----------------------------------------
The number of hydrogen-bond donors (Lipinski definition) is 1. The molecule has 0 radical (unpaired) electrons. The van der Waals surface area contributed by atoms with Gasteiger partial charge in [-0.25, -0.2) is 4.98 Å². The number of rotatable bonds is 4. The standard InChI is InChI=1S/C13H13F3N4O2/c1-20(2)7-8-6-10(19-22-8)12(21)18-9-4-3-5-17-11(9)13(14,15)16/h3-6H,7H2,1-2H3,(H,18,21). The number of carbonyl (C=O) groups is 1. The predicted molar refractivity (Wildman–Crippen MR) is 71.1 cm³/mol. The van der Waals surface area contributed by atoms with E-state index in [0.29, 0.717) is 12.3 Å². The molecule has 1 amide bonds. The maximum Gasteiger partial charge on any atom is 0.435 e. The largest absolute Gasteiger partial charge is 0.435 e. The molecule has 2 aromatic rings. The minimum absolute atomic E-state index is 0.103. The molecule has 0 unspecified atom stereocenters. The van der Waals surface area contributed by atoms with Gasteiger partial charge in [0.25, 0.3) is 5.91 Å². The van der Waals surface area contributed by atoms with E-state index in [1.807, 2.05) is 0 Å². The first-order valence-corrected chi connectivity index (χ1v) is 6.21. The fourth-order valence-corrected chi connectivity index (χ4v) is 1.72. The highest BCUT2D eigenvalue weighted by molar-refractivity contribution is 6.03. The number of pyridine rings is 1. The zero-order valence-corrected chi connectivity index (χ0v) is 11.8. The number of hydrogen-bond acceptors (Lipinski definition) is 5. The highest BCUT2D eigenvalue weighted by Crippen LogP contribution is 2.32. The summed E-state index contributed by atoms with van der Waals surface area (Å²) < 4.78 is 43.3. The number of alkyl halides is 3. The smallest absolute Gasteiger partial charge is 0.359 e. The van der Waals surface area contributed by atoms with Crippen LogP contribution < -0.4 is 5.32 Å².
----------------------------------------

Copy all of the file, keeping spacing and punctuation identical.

The number of hydrogen-bond donors (Lipinski definition) is 1. The molecule has 0 radical (unpaired) electrons. The van der Waals surface area contributed by atoms with Gasteiger partial charge in [-0.25, -0.2) is 4.98 Å². The number of rotatable bonds is 4. The standard InChI is InChI=1S/C13H13F3N4O2/c1-20(2)7-8-6-10(19-22-8)12(21)18-9-4-3-5-17-11(9)13(14,15)16/h3-6H,7H2,1-2H3,(H,18,21). The number of carbonyl (C=O) groups is 1. The predicted molar refractivity (Wildman–Crippen MR) is 71.1 cm³/mol. The van der Waals surface area contributed by atoms with E-state index in [0.29, 0.717) is 12.3 Å². The molecule has 1 amide bonds. The maximum Gasteiger partial charge on any atom is 0.435 e. The largest absolute Gasteiger partial charge is 0.435 e. The molecule has 2 aromatic rings. The minimum absolute atomic E-state index is 0.103. The molecule has 0 unspecified atom stereocenters. The van der Waals surface area contributed by atoms with Gasteiger partial charge in [0.25, 0.3) is 5.91 Å². The van der Waals surface area contributed by atoms with E-state index in [1.807, 2.05) is 0 Å². The first-order valence-corrected chi connectivity index (χ1v) is 6.21. The fourth-order valence-corrected chi connectivity index (χ4v) is 1.72. The highest BCUT2D eigenvalue weighted by molar-refractivity contribution is 6.03. The number of pyridine rings is 1. The zero-order valence-corrected chi connectivity index (χ0v) is 11.8. The number of hydrogen-bond acceptors (Lipinski definition) is 5. The highest BCUT2D eigenvalue weighted by Crippen LogP contribution is 2.32. The summed E-state index contributed by atoms with van der Waals surface area (Å²) < 4.78 is 43.3. The number of alkyl halides is 3. The smallest absolute Gasteiger partial charge is 0.359 e. The van der Waals surface area contributed by atoms with Crippen LogP contribution < -0.4 is 5.32 Å².